Updated: 12/22/2021

Common Cold

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  • Snapshot
    • A 35-year-old gentleman presents to the urgent care center for a cough, runny nose, and sore throat of a week duration. Yesterday, his cough worsened, and he began coughing up yellow sputum. On physical exam, his lungs reveal rales in the right lower lobe. A chest radiograph demonstrates a right lower lobe infiltrate. He is started on antibiotics for pneumonia. (Coronavirus infection with bacterial superinfection)
  • Introduction
    • Clinical definition
      • acute infection of upper respiratory system often caused by viral agents
    • Prevention
      • no vaccines available
  • Epidemiology
    • Incidence
      • very common
    • Demographics
      • all ages
    • Risk factors
      • immunosuppression
      • sick contacts
      • smoking
      • recent travel on airplane
  • Etiology
    • Pathogenesis
      • depends on specific viral agent
      • viral replication often occurs in tracheobronchial epithelium (except rhinovirus, which replicates in the nasopharynx epithelium)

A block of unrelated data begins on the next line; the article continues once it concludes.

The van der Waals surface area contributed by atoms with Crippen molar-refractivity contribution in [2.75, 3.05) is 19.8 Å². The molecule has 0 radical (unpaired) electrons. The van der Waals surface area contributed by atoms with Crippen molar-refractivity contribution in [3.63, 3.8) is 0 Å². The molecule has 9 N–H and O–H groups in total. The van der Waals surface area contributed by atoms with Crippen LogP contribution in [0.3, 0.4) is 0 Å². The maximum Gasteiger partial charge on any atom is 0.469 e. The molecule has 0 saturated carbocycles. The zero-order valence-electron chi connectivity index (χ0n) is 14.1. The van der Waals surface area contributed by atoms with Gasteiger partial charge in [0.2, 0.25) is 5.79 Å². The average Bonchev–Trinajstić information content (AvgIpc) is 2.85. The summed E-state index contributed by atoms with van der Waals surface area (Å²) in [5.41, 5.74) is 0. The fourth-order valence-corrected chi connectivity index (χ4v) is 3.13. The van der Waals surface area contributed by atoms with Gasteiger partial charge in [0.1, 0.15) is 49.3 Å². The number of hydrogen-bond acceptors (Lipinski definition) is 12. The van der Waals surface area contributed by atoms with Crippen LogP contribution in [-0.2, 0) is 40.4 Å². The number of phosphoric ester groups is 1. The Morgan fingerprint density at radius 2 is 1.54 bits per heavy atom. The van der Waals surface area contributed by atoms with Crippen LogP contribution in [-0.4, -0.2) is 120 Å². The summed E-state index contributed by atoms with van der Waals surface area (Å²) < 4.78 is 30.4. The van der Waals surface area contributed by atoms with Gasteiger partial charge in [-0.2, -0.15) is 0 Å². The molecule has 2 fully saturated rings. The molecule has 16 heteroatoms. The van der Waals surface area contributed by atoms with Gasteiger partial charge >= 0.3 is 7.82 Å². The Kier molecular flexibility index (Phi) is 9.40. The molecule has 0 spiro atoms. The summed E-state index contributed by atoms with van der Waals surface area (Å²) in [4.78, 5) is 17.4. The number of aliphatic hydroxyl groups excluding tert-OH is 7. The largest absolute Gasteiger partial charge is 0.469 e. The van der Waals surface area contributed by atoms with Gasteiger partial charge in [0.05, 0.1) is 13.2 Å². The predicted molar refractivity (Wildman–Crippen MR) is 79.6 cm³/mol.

• Rhinovirus (most common)
    • Coronavirus (second most common)
    • Influenza
    • Respiratory syncytial virus
    • Parainfluenza virus
    • Adenovirus
  • Presentation
    • Symptoms
      • rhinorrhea
      • congestion
      • cough
      • sore throat
      • malaise
    • Physical exam
      • low-grade fever
      • hoarse voice
      • lungs are usually clear to auscultation
  • Imaging
    • Chest radiography
      • indication
        • only if pneumonia is suspected (e.g., lung exam with rales or focal crackles/rhonchi)
      • findings
        • lobar consolidation
  • Studies
    • Making the diagnosis
      • based on clinical presentation
      • diagnosis of exclusion in patients with immunosuppression
  • Differential
    • Streptococcal pharyngitis
      • distinguishing factor
        • typically presents with erythematous pharynx, tonsillar exudates, petechiae, and tender lymphadenopathy
        • tests positive on a rapid strep test
    • Infectious mononucleosis
      • distinguishing factor
        • erythematous oropharyynx, tonsillar exudates, petechiae, posterior cervical lymphadenopathy, splenomegaly
        • tests positive on monospot test
    • Influenza
      • distinguishing factor
        • systemic symptoms usually predominate with high fever and general malaise
  • Treatment
    • Management approach
      • mainstay of treatment is supportive care
    • Conservative
      • supportive care
        • indication
          • all patients
        • modalities
          • hydration
          • analgesics
          • steroid nasal spray may help with rhinorrhea
  • Complications
    • Bacterial superinfection
    • Post-viral tussis
      • self-resolves
  • Prognosis
    • Self-limited but may last for 2 weeks
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